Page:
Page 25: of Maritime Reporter Magazine (July 2001)

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Cruise Shinnin ;AiaiM

Sky reportedly discharged the sewage for approximately 30 minutes while steaming between Juneau and

Ketchikan. Known as the first large cruise ship to dock this year in Juneau, the ship, which was traveling at 17 knots, produced a waste stream of about three-quarters of a mile, according to

Coast Guard Commander.

Adding fuel to the fire at Norwegian, tests conducted by an independent lab on samples from the vessel showed fecal coliform 3,500 times the acceptable fed-

Rod McLeod, president and COO, AMCV "We're looking at a delay of about four to nine months. The shape of the hull is taking form, but this will not be an easy process." — Rod McLeod, COO of

AMCV confirms the problems plaguing the U.S. Lines vessels being constructed at Litton

Ingalls Shipbuilding in

Pascagoula, Miss. eral standard and suspended solids 180 times the standard, the Coast Guard added.

The violation by Norwegian is the first of its kind in regards to a new federal law that sets guidelines for treated sewage from cruise ships and forbids dis- charge of untreated sewage in the Inside

Passage's "donut- holes." which are sections in the chan- nel more than three miles from shore.

According to the

Coast Guard, the civil penalty for a violation of this nature is up to $25,000 per day.

Delta Queen's Cape May Light recently visited Chelsea Piers in New

York City. (Photo Credit: Barbara Hauley Kempe)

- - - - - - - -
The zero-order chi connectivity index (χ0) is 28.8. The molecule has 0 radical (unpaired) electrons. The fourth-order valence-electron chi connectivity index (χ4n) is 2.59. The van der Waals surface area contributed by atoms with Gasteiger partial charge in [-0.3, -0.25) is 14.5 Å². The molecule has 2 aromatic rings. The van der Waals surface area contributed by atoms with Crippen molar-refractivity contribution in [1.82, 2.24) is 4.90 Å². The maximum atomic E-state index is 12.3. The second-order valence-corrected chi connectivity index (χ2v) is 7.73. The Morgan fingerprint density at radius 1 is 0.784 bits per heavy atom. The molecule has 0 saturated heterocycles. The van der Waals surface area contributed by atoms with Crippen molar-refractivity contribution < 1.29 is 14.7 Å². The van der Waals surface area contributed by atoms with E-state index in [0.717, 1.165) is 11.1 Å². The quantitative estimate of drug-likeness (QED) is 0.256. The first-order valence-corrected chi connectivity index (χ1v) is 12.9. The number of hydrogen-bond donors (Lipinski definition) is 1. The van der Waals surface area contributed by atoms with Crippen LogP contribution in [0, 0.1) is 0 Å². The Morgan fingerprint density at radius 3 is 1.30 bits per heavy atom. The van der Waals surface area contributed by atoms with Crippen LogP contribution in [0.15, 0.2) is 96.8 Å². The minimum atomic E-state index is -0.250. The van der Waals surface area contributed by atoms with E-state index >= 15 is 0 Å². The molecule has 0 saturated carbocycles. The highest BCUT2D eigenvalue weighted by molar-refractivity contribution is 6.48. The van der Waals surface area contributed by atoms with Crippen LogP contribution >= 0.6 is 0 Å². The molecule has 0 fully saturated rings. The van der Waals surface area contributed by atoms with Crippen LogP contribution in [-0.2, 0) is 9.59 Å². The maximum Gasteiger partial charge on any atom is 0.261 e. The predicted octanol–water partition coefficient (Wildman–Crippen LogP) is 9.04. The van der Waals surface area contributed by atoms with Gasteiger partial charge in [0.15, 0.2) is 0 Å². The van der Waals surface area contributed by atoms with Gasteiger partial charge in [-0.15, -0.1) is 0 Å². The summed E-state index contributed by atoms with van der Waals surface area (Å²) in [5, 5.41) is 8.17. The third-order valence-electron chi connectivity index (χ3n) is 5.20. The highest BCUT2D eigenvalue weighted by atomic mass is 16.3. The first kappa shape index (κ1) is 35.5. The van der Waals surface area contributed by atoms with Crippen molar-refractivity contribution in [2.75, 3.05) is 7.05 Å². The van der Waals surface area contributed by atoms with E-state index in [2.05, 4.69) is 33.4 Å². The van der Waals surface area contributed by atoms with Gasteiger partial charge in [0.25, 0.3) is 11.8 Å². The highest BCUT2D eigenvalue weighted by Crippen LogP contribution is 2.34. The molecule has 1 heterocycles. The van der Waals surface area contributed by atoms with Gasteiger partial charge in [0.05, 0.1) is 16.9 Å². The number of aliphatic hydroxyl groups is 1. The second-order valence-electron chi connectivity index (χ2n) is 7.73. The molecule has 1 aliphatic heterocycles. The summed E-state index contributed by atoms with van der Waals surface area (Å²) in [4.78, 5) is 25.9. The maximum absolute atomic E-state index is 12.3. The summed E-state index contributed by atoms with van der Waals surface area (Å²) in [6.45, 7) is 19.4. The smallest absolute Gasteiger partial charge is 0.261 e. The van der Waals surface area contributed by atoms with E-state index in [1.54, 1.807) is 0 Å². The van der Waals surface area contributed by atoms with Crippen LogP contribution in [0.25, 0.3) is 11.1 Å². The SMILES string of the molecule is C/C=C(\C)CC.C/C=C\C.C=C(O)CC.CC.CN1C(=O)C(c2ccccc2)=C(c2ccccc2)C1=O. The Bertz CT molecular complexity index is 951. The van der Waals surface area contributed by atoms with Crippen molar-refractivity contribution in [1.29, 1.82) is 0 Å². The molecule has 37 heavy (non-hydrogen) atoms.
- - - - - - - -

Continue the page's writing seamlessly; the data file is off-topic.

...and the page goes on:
U.S. Cruise Ships Face Delays

Just as quick as cruiseship building has returned to the U.S. after 45 years, with the construction of the recently delivered Cape May Light by Atlantic

Marine for American Classic Voyages' (AMCV) Delta Queen Coastal Vessels, it was also quick to run into delivery delays — specifically the two new U.S.

Lines vessels.

Better known as Project America, the vessel pair, which is currently being built at Litton Ingalls in Pascagoula,

Miss, is behind on its steel fabrication, according to AMCV's president and

COO Rod McLeod. He added that the vessels, which are in a 10-K delay are about 20 percent complete. "We're look- ing at a delay of about four to nine months." McLeod said at a recent press conference onboard Cape May Light in

New York City. "The shape of the hull is taking form, but this will not be an easy process," he added.

Following discussions held at the beginning of June between AMCV and the shipyard, it was approximated, according to McLeod that the first part of the U.S. Lines series will be delivered "sometime during 2003" as opposed to its original delivery date of January 2003. "Azimuth Stern Drive Tug 3111 - .f^'im^m

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July, 2001

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First published in 1881 Maritime Reporter is the world's largest audited circulation publication serving the global maritime industry.